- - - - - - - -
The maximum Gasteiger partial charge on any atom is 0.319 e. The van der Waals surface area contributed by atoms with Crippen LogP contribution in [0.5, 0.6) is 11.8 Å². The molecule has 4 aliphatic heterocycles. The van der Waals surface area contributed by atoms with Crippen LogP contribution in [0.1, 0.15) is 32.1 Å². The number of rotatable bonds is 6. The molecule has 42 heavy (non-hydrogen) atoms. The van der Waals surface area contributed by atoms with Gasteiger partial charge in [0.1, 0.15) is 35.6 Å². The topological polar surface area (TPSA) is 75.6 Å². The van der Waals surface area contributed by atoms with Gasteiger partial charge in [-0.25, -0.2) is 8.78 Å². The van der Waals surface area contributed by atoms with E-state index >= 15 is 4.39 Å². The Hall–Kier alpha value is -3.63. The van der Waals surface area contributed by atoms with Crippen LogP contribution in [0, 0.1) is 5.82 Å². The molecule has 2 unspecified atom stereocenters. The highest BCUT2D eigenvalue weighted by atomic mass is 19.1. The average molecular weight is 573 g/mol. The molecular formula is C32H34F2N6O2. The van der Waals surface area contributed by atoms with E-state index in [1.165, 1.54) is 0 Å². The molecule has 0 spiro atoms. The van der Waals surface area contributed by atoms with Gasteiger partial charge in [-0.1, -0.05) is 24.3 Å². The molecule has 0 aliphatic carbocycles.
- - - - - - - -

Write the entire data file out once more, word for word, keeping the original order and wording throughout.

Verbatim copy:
The maximum Gasteiger partial charge on any atom is 0.319 e. The van der Waals surface area contributed by atoms with Crippen LogP contribution in [0.5, 0.6) is 11.8 Å². The molecule has 4 aliphatic heterocycles. The van der Waals surface area contributed by atoms with Crippen LogP contribution in [0.1, 0.15) is 32.1 Å². The number of rotatable bonds is 6. The molecule has 42 heavy (non-hydrogen) atoms. The van der Waals surface area contributed by atoms with Gasteiger partial charge in [0.1, 0.15) is 35.6 Å². The topological polar surface area (TPSA) is 75.6 Å². The van der Waals surface area contributed by atoms with Gasteiger partial charge in [-0.25, -0.2) is 8.78 Å². The van der Waals surface area contributed by atoms with E-state index >= 15 is 4.39 Å². The Hall–Kier alpha value is -3.63. The van der Waals surface area contributed by atoms with Crippen LogP contribution in [0, 0.1) is 5.82 Å². The molecule has 2 unspecified atom stereocenters. The highest BCUT2D eigenvalue weighted by atomic mass is 19.1. The average molecular weight is 573 g/mol. The molecular formula is C32H34F2N6O2. The van der Waals surface area contributed by atoms with E-state index in [1.165, 1.54) is 0 Å². The molecule has 0 spiro atoms. The van der Waals surface area contributed by atoms with Gasteiger partial charge in [-0.1, -0.05) is 24.3 Å². The molecule has 0 aliphatic carbocycles.